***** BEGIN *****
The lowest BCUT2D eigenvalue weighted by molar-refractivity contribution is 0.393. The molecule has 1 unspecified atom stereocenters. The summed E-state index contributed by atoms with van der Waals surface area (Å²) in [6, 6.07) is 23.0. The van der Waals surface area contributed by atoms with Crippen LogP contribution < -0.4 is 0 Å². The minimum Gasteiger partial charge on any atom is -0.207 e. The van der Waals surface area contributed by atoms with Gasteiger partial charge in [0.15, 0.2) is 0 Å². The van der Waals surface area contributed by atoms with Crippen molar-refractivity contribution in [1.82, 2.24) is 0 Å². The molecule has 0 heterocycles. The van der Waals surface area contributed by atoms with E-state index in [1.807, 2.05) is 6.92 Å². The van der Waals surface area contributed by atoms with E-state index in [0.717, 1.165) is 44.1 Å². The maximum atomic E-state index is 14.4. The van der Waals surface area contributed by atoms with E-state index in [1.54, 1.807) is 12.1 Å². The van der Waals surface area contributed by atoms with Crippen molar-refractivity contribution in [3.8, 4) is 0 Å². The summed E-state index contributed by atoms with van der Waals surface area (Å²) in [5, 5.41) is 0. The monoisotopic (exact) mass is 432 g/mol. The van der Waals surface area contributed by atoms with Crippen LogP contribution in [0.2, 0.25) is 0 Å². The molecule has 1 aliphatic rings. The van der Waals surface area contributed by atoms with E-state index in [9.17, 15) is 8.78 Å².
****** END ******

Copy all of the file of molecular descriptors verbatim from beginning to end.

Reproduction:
The lowest BCUT2D eigenvalue weighted by molar-refractivity contribution is 0.393. The molecule has 1 unspecified atom stereocenters. The summed E-state index contributed by atoms with van der Waals surface area (Å²) in [6, 6.07) is 23.0. The van der Waals surface area contributed by atoms with Crippen LogP contribution < -0.4 is 0 Å². The minimum Gasteiger partial charge on any atom is -0.207 e. The van der Waals surface area contributed by atoms with Gasteiger partial charge in [0.15, 0.2) is 0 Å². The van der Waals surface area contributed by atoms with Crippen molar-refractivity contribution in [1.82, 2.24) is 0 Å². The molecule has 0 heterocycles. The van der Waals surface area contributed by atoms with E-state index in [1.807, 2.05) is 6.92 Å². The van der Waals surface area contributed by atoms with E-state index in [0.717, 1.165) is 44.1 Å². The maximum atomic E-state index is 14.4. The van der Waals surface area contributed by atoms with E-state index in [1.54, 1.807) is 12.1 Å². The van der Waals surface area contributed by atoms with Crippen molar-refractivity contribution in [3.8, 4) is 0 Å². The summed E-state index contributed by atoms with van der Waals surface area (Å²) in [5, 5.41) is 0. The monoisotopic (exact) mass is 432 g/mol. The van der Waals surface area contributed by atoms with Crippen LogP contribution in [0.2, 0.25) is 0 Å². The molecule has 1 aliphatic rings. The van der Waals surface area contributed by atoms with E-state index in [9.17, 15) is 8.78 Å².